4. Summary

The spoliation war rages on.  Rule 37(e) was a victory for parties fighting off spoliation challenges. Steves and Sons raises the bar in the federal courts even higher and it confirms again the courts’ dislike of spoliation instructions. Emerald Point opens the door to Virginia’s wholesale application of Rule 37(e) in state court litigation. Given the intensity of the fight, Virginia’s consideration of a legislative reversal that eliminates the requisite showing of intentional destruction or bad faith should come as no great surprise.

Before Receiving Spoliation Sanctions, a Party Must Demonstrate Prejudice

In a recent decision, Magistrate Judge Ivan D. Davis of the U.S. District Court for the Eastern District of Virginia denied a spoliation motion aimed at a corporate defendant using a new formulation of necessary legal elements.  In Professional Massage Training Center, Inc. v. Accreditation Alliance of Career Schools and Colleges, 1:12-cv-00911, the plaintiff argued that a telephone call from the plaintiff’s lawyer nine months prior to the filing of the Complaint triggered the defendant’s duty to suspend its regular document retention policy and institute a litigation hold.  After a full-day evidentiary hearing, including expert witness testimony, Judge Davis rejected this argument and instead noted that a mere “conditional threat of litigation” expressed over the telephone, coupled with the plaintiff’s failure to send a written litigation hold letter to the defendant, did not put the defendant on notice of potential litigation.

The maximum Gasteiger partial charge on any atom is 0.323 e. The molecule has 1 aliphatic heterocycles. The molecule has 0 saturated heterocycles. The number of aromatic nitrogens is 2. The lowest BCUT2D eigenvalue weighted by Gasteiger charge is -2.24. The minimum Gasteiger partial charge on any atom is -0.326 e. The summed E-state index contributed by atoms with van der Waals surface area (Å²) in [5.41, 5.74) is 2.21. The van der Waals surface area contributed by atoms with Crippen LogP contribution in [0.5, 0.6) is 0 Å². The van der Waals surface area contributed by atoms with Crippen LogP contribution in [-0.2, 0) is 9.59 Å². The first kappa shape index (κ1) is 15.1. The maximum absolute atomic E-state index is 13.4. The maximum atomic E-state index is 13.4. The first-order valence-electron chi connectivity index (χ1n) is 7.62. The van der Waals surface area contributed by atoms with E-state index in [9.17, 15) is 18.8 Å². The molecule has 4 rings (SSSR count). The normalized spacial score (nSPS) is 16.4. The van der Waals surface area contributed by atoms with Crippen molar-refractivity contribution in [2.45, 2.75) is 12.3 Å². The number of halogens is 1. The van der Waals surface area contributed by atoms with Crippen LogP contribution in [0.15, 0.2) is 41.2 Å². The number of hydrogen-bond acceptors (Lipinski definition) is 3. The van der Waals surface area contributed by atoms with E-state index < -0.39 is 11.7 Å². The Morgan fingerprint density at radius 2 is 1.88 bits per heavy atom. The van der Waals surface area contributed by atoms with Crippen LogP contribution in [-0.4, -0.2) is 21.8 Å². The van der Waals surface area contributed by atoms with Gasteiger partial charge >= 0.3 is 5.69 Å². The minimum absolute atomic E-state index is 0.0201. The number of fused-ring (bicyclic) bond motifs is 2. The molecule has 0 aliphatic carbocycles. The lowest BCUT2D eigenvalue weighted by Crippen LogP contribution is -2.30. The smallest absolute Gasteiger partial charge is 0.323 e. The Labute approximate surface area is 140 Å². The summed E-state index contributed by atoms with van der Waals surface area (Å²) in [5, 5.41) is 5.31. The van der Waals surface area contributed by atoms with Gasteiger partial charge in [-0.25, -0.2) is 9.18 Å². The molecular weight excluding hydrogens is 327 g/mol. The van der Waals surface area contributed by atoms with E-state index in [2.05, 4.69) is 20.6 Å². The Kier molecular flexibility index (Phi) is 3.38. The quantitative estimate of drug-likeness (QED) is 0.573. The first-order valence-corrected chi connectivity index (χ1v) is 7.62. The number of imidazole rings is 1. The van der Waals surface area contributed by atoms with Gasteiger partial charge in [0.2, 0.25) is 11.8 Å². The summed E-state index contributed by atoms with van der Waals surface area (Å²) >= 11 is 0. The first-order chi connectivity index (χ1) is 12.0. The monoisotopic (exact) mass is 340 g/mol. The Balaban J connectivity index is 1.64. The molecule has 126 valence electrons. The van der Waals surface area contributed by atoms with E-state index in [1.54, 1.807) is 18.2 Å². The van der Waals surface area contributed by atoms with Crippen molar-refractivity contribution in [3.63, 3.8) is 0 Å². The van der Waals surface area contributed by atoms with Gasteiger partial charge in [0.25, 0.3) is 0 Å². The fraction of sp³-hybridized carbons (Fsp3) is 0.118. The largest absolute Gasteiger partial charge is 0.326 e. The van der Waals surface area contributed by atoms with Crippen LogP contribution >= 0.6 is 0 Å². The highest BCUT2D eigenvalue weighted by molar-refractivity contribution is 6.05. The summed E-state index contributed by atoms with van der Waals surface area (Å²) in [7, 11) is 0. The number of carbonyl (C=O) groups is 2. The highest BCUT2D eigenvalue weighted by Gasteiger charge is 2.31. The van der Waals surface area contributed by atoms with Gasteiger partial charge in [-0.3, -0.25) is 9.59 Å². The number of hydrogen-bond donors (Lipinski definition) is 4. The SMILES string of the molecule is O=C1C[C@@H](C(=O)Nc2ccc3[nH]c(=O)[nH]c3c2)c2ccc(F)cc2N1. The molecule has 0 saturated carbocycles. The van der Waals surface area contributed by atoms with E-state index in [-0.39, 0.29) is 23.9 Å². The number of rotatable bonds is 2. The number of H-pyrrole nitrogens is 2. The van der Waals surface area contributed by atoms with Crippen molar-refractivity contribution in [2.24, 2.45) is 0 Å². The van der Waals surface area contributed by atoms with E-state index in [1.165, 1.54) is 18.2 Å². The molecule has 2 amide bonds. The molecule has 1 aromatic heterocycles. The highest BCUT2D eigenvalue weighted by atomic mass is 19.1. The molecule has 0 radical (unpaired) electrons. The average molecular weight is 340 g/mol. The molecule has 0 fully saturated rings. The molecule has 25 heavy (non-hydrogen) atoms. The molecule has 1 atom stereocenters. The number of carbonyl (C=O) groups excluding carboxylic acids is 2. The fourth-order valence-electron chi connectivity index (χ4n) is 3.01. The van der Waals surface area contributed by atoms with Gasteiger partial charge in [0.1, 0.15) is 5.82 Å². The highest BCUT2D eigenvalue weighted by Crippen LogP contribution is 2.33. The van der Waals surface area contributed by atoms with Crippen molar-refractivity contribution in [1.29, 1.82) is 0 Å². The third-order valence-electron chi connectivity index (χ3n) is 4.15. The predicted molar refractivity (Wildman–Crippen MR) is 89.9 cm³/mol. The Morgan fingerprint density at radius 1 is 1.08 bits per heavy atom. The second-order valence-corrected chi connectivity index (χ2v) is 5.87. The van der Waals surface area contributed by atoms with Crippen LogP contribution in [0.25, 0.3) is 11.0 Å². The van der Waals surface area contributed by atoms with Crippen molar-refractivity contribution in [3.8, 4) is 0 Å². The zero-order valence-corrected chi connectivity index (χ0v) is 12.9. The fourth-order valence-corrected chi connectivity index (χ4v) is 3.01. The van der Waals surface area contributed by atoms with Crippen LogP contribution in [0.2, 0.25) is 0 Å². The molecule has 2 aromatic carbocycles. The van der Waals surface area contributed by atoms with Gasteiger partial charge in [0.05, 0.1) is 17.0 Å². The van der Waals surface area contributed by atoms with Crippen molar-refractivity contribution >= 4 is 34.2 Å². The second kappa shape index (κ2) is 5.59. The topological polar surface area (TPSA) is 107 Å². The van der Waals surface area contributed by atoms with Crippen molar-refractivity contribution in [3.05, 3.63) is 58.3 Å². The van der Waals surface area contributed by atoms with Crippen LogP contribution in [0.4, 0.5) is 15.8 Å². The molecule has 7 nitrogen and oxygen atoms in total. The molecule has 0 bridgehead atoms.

Judge Davis’s opinion is a useful reminder to practitioners:  Send a written litigation hold letter after any telephone conversation if you anticipate asserting a spoliation claim down the road.  While what is said during a telephone call can be disputed and is subject to the vagaries of memory, a written letter is definite and inexpensive.  (Of course, be careful that your own client has properly initiated its own litigation hold before you announce that “litigation is reasonably anticipated.”).

Judge Davis’s opinion is also noteworthy for his legal analysis.  In addition to finding that the defendant had no duty to initiate a litigation hold prior to receiving the complaint, Judge Davis made the alternate finding that the plaintiff suffered no prejudice from the operation of the defendant’s document retention policy.  While the opinion does not expressly say so, it appears that Judge Davis followed the reasoning of Judge Paul Grimm, a leading e-Discovery jurist from the Federal trial bench in Maryland, and his influential opinion in Victor Stanley, Inc. v. Creative Pipe, Inc., 269 F.R.d. 497 (D. Md. 2010).  In that case, Judge Grimm set forth three elements necessary to warrant spoliation sanctions: 1) a triggered duty to preserve documents or evidence, 2) destruction of relevant evidence accompanied by a “culpable state of mind,” and 3) prejudice resulting to the other party.